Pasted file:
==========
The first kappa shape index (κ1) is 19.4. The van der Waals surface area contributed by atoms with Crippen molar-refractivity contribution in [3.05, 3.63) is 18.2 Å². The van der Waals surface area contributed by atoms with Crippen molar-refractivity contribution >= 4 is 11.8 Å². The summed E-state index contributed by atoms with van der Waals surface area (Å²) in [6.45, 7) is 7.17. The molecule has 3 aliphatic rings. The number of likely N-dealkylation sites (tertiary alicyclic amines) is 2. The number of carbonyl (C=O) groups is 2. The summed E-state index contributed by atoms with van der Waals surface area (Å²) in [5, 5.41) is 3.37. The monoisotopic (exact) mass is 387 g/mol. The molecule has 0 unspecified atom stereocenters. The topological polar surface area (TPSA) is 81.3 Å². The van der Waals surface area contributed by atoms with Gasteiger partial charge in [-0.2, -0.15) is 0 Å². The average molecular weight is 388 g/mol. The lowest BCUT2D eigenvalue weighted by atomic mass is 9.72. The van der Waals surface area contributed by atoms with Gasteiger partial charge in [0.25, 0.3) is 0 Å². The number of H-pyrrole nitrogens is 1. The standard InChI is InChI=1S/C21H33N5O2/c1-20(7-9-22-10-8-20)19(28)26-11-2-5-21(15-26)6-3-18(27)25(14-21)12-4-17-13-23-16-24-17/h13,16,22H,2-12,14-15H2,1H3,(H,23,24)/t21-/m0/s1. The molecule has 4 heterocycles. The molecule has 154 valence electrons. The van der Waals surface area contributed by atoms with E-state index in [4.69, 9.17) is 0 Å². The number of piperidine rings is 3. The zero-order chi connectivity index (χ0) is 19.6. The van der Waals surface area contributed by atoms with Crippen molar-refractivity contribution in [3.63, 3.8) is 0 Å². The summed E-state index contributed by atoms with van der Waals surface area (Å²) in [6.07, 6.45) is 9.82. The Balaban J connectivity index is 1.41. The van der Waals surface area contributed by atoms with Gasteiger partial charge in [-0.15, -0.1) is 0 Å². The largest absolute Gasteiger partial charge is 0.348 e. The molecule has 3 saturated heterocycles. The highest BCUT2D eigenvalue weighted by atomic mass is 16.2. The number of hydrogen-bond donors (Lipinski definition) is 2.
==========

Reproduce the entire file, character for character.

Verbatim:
The first kappa shape index (κ1) is 19.4. The van der Waals surface area contributed by atoms with Crippen molar-refractivity contribution in [3.05, 3.63) is 18.2 Å². The van der Waals surface area contributed by atoms with Crippen molar-refractivity contribution >= 4 is 11.8 Å². The summed E-state index contributed by atoms with van der Waals surface area (Å²) in [6.45, 7) is 7.17. The molecule has 3 aliphatic rings. The number of likely N-dealkylation sites (tertiary alicyclic amines) is 2. The number of carbonyl (C=O) groups is 2. The summed E-state index contributed by atoms with van der Waals surface area (Å²) in [5, 5.41) is 3.37. The monoisotopic (exact) mass is 387 g/mol. The molecule has 0 unspecified atom stereocenters. The topological polar surface area (TPSA) is 81.3 Å². The van der Waals surface area contributed by atoms with Gasteiger partial charge in [-0.2, -0.15) is 0 Å². The average molecular weight is 388 g/mol. The lowest BCUT2D eigenvalue weighted by atomic mass is 9.72. The van der Waals surface area contributed by atoms with Gasteiger partial charge in [0.25, 0.3) is 0 Å². The number of H-pyrrole nitrogens is 1. The standard InChI is InChI=1S/C21H33N5O2/c1-20(7-9-22-10-8-20)19(28)26-11-2-5-21(15-26)6-3-18(27)25(14-21)12-4-17-13-23-16-24-17/h13,16,22H,2-12,14-15H2,1H3,(H,23,24)/t21-/m0/s1. The molecule has 4 heterocycles. The molecule has 154 valence electrons. The van der Waals surface area contributed by atoms with E-state index in [4.69, 9.17) is 0 Å². The number of piperidine rings is 3. The zero-order chi connectivity index (χ0) is 19.6. The van der Waals surface area contributed by atoms with Crippen molar-refractivity contribution in [3.63, 3.8) is 0 Å². The summed E-state index contributed by atoms with van der Waals surface area (Å²) in [6.07, 6.45) is 9.82. The Balaban J connectivity index is 1.41. The van der Waals surface area contributed by atoms with Gasteiger partial charge in [-0.15, -0.1) is 0 Å². The largest absolute Gasteiger partial charge is 0.348 e. The molecule has 3 saturated heterocycles. The highest BCUT2D eigenvalue weighted by atomic mass is 16.2. The number of hydrogen-bond donors (Lipinski definition) is 2.